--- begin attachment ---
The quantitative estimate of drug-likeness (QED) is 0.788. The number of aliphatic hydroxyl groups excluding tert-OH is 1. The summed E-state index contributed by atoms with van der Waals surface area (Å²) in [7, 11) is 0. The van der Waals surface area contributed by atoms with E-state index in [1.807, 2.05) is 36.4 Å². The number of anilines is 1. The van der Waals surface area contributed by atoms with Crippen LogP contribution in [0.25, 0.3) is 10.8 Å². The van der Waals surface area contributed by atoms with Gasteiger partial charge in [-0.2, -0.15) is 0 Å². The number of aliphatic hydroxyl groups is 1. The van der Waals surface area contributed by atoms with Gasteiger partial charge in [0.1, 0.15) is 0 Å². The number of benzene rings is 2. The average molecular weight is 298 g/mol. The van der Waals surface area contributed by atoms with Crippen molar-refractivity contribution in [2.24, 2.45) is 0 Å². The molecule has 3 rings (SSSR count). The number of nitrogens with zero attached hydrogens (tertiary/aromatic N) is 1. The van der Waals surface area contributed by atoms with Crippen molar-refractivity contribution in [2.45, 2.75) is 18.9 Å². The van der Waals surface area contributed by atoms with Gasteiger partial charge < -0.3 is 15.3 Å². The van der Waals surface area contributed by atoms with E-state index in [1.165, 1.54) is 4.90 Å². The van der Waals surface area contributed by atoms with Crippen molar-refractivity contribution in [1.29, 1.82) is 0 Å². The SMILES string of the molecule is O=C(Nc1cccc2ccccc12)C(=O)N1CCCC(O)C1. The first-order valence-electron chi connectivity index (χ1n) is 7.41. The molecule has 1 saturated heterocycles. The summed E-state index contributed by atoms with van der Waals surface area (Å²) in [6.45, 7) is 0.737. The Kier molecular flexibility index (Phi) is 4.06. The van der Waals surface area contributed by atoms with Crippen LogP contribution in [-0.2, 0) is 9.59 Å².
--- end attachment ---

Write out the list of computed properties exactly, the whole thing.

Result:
The quantitative estimate of drug-likeness (QED) is 0.788. The number of aliphatic hydroxyl groups excluding tert-OH is 1. The summed E-state index contributed by atoms with van der Waals surface area (Å²) in [7, 11) is 0. The van der Waals surface area contributed by atoms with E-state index in [1.807, 2.05) is 36.4 Å². The number of anilines is 1. The van der Waals surface area contributed by atoms with Crippen LogP contribution in [0.25, 0.3) is 10.8 Å². The van der Waals surface area contributed by atoms with Gasteiger partial charge in [-0.2, -0.15) is 0 Å². The number of aliphatic hydroxyl groups is 1. The van der Waals surface area contributed by atoms with Gasteiger partial charge in [0.1, 0.15) is 0 Å². The number of benzene rings is 2. The average molecular weight is 298 g/mol. The van der Waals surface area contributed by atoms with Crippen molar-refractivity contribution in [2.24, 2.45) is 0 Å². The molecule has 3 rings (SSSR count). The number of nitrogens with zero attached hydrogens (tertiary/aromatic N) is 1. The van der Waals surface area contributed by atoms with Crippen molar-refractivity contribution in [2.45, 2.75) is 18.9 Å². The van der Waals surface area contributed by atoms with Gasteiger partial charge < -0.3 is 15.3 Å². The van der Waals surface area contributed by atoms with E-state index in [1.165, 1.54) is 4.90 Å². The van der Waals surface area contributed by atoms with Crippen molar-refractivity contribution in [1.29, 1.82) is 0 Å². The SMILES string of the molecule is O=C(Nc1cccc2ccccc12)C(=O)N1CCCC(O)C1. The first-order valence-electron chi connectivity index (χ1n) is 7.41. The molecule has 1 saturated heterocycles. The summed E-state index contributed by atoms with van der Waals surface area (Å²) in [6.45, 7) is 0.737. The Kier molecular flexibility index (Phi) is 4.06. The van der Waals surface area contributed by atoms with Crippen LogP contribution in [-0.2, 0) is 9.59 Å².